Be Natural: The Untold Story of Alice Guy-Blaché




A vital if imperfect documentary about a largely overlooked pioneer of cinema's silent era.

Be Natural


Pamela B. Green's film about cinema's first female director is invaluable but also - albeit to a much lesser extent - irritating. Indeed, it is just because a film about a largely forgotten figure as important as Alice Guy-Blaché is so welcome that Green's misjudged approach feels so very unfortunate. As it happens, the credits for the film render its subtitle slightly misleading since, although additional research may have been involved, Be Natural is stated to be based on Alison McMahan's book Alice Guy-Blaché, Lost Visionary of the Cinema and that suggests that her story is not exactly untold. Nevertheless, this film brings us a biography interspersed with clips from the films which Alice made in France and later in America during the silent era and they reveal an undoubted talent.


"Be Natural" was in fact an instruction to Alice's players which was posted up for she advocated realism in acting as well as developing cinema as a storytelling medium in the course of which she embraced such developments as close-ups, hand-tinted colour and synchronised sound. Born in 1873 she lived to the age of 94 and one of the great pleasures here is to be able to see the woman herself in frequent extracts from a detailed filmed interview that took place in 1964. There is another valuable link to her family on show here too since her daughter Simone is featured on an old tape found and restored.


Alice's story is fascinating on many levels: it spotlights the early work of women in cinema, shows how readily they could later be sidelined or ignored in records of film history, reveals much of filmmaking in that  period (it is reckoned that Alice taking on duties as writer, director, editor and producer was involved in at least a thousand films) and also seeks to be a full bio-pic (Alice would marry a British-born filmmaker Herbert Blaché but he treated her badly and the marriage would end in divorce).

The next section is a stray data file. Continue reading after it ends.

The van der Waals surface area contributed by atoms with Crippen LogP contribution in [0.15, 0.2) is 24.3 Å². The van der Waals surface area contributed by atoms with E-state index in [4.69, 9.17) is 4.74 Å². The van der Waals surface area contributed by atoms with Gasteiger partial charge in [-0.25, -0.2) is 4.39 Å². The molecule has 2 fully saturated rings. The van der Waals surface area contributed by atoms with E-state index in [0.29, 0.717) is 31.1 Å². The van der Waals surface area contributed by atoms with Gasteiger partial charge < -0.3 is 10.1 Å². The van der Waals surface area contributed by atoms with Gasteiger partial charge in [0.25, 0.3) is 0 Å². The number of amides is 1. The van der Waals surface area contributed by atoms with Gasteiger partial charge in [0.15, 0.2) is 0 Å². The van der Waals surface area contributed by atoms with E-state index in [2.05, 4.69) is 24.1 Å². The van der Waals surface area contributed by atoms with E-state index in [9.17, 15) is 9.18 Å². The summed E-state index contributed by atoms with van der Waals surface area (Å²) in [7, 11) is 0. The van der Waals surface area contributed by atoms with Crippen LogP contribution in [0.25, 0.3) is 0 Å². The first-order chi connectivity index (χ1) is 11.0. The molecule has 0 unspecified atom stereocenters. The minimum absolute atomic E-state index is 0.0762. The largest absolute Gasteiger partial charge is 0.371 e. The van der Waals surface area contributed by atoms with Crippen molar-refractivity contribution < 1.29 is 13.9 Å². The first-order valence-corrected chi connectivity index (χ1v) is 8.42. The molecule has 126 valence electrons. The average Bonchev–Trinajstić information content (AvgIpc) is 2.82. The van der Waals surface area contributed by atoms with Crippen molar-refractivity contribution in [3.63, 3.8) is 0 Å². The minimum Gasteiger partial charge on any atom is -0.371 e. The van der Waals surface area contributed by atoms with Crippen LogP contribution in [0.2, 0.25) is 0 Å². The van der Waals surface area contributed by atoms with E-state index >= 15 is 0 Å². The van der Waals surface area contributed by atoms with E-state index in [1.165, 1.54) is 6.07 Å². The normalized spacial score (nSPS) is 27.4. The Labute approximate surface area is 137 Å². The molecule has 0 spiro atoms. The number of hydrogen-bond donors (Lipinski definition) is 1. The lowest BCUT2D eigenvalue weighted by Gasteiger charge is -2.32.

There are three reasons for describing Green's film as misguided. First of all, there is too much material for a single feature without it feeling crammed and it would all have worked better as a two or three-part work for television. Having ignored that fact, Green puts in far too much and does so at a pace that often makes it difficult to take in all the detail (that is no fault of Jodie Foster's narrative delivery). Then, to make matters worse, Green incorporates unnecessary scenes about her own researches while maps, animated images and family trees add tiresomely to the on-screen elaboration. Thirdly, the film features a whole range of famous names (many but not all of them women including directors, players and film historians) and then allows them no time to say anything very much at all when more detailed comments from fewer and more knowledgeable contributors would have been far more rewarding.
In the circumstances and with a rival film on the subject unlikely to emerge, one cannot but wish that Alice Guy-Blaché's story had been better told. But that doesn't in any way lessen the importance of us now having a film which turns the spotlight on a figure who should never have been out of it.




Featuring  Tatiana Page-Relo, Catherine Hardwicke, John Bailey, Marc Wanamaker, Kevin Brownlow, Agnès Varda, Ben Kingsley, Walter Murch, Gillian Armstrong, Ava DuVernay, Julie Delpy, Diablo Cody and with the voice of Jodie Foster as narrator.


Dir Pamela B. Green, Pro Pamela B. Green, Screenplay Pamela B. Green and Joan Simon, based on research and on the book Alice Guy-Blaché, Lost Visionary of the Cinema by Alison McMahan, Ph Boubkar Benezabet and others, Ed Pamela B. Green, Music Peter G. Adams.


Wildwood/Artemis Rising Foundation/Foothill Productions-Modern Films.
103 mins. USA. 2018. Rel: 17 January 2020. Cert. PG.